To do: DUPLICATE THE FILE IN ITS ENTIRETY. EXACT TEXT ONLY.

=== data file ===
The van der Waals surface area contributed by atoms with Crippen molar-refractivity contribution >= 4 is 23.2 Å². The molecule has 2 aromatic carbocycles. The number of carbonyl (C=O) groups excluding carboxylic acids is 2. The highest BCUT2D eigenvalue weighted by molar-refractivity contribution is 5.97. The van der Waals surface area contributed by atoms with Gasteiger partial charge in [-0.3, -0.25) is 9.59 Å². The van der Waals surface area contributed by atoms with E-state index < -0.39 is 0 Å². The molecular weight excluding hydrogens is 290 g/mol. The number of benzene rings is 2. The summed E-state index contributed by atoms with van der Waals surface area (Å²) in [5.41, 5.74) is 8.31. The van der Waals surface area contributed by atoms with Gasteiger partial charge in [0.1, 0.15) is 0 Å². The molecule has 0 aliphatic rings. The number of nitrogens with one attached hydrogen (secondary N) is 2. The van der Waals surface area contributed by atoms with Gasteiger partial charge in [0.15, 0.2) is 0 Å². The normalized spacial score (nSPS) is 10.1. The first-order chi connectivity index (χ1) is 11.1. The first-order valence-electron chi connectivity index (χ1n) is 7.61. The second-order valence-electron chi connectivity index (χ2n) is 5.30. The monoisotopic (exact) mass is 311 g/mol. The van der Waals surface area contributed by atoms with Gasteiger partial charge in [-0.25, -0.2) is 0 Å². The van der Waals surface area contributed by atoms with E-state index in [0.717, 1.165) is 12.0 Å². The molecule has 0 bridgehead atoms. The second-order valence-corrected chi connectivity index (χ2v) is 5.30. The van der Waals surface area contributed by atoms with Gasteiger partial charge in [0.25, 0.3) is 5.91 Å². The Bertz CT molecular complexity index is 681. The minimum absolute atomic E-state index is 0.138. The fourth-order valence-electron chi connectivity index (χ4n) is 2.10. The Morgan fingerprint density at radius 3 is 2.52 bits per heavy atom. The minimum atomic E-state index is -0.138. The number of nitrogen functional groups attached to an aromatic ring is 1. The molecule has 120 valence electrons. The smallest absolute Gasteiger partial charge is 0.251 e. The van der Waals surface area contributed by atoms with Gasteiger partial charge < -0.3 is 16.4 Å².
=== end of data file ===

The van der Waals surface area contributed by atoms with Crippen molar-refractivity contribution >= 4 is 23.2 Å². The molecule has 2 aromatic carbocycles. The number of carbonyl (C=O) groups excluding carboxylic acids is 2. The highest BCUT2D eigenvalue weighted by molar-refractivity contribution is 5.97. The van der Waals surface area contributed by atoms with Gasteiger partial charge in [-0.3, -0.25) is 9.59 Å². The van der Waals surface area contributed by atoms with E-state index < -0.39 is 0 Å². The molecular weight excluding hydrogens is 290 g/mol. The number of benzene rings is 2. The summed E-state index contributed by atoms with van der Waals surface area (Å²) in [5.41, 5.74) is 8.31. The van der Waals surface area contributed by atoms with Gasteiger partial charge in [0.1, 0.15) is 0 Å². The molecule has 0 aliphatic rings. The number of nitrogens with one attached hydrogen (secondary N) is 2. The van der Waals surface area contributed by atoms with Gasteiger partial charge in [0.15, 0.2) is 0 Å². The normalized spacial score (nSPS) is 10.1. The first-order chi connectivity index (χ1) is 11.1. The first-order valence-electron chi connectivity index (χ1n) is 7.61. The second-order valence-electron chi connectivity index (χ2n) is 5.30. The monoisotopic (exact) mass is 311 g/mol. The van der Waals surface area contributed by atoms with Gasteiger partial charge in [-0.25, -0.2) is 0 Å². The van der Waals surface area contributed by atoms with E-state index in [0.717, 1.165) is 12.0 Å². The molecule has 0 bridgehead atoms. The second-order valence-corrected chi connectivity index (χ2v) is 5.30. The van der Waals surface area contributed by atoms with Gasteiger partial charge in [0.25, 0.3) is 5.91 Å². The Bertz CT molecular complexity index is 681. The minimum absolute atomic E-state index is 0.138. The fourth-order valence-electron chi connectivity index (χ4n) is 2.10. The Morgan fingerprint density at radius 3 is 2.52 bits per heavy atom. The minimum atomic E-state index is -0.138. The number of nitrogen functional groups attached to an aromatic ring is 1. The molecule has 120 valence electrons. The smallest absolute Gasteiger partial charge is 0.251 e. The van der Waals surface area contributed by atoms with Gasteiger partial charge < -0.3 is 16.4 Å².